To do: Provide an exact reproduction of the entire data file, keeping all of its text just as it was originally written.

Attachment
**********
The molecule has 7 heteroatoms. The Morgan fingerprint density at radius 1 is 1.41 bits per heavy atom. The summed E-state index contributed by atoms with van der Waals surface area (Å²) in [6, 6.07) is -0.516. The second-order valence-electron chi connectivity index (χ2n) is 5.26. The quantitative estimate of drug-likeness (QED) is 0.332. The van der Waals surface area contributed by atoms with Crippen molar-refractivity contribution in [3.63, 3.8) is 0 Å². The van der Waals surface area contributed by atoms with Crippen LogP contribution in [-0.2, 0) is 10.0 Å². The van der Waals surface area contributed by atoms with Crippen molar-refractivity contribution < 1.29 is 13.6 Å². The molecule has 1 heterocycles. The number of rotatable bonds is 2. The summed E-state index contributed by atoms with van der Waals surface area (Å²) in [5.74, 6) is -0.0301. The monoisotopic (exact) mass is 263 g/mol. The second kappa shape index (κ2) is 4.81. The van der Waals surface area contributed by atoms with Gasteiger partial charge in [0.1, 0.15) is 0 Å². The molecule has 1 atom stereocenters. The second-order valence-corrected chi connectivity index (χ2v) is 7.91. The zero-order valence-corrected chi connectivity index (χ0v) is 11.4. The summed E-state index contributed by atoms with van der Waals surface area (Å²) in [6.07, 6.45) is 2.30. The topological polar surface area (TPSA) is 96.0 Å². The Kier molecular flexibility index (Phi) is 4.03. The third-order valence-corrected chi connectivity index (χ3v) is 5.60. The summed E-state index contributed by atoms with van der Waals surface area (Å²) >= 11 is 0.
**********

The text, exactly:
The molecule has 7 heteroatoms. The Morgan fingerprint density at radius 1 is 1.41 bits per heavy atom. The summed E-state index contributed by atoms with van der Waals surface area (Å²) in [6, 6.07) is -0.516. The second-order valence-electron chi connectivity index (χ2n) is 5.26. The quantitative estimate of drug-likeness (QED) is 0.332. The van der Waals surface area contributed by atoms with Crippen molar-refractivity contribution in [3.63, 3.8) is 0 Å². The van der Waals surface area contributed by atoms with Crippen LogP contribution in [-0.2, 0) is 10.0 Å². The van der Waals surface area contributed by atoms with Crippen molar-refractivity contribution < 1.29 is 13.6 Å². The molecule has 1 heterocycles. The number of rotatable bonds is 2. The summed E-state index contributed by atoms with van der Waals surface area (Å²) in [5.74, 6) is -0.0301. The monoisotopic (exact) mass is 263 g/mol. The second kappa shape index (κ2) is 4.81. The van der Waals surface area contributed by atoms with Gasteiger partial charge in [0.1, 0.15) is 0 Å². The molecule has 1 atom stereocenters. The second-order valence-corrected chi connectivity index (χ2v) is 7.91. The zero-order valence-corrected chi connectivity index (χ0v) is 11.4. The summed E-state index contributed by atoms with van der Waals surface area (Å²) in [6.07, 6.45) is 2.30. The topological polar surface area (TPSA) is 96.0 Å². The Kier molecular flexibility index (Phi) is 4.03. The third-order valence-corrected chi connectivity index (χ3v) is 5.60. The summed E-state index contributed by atoms with van der Waals surface area (Å²) >= 11 is 0.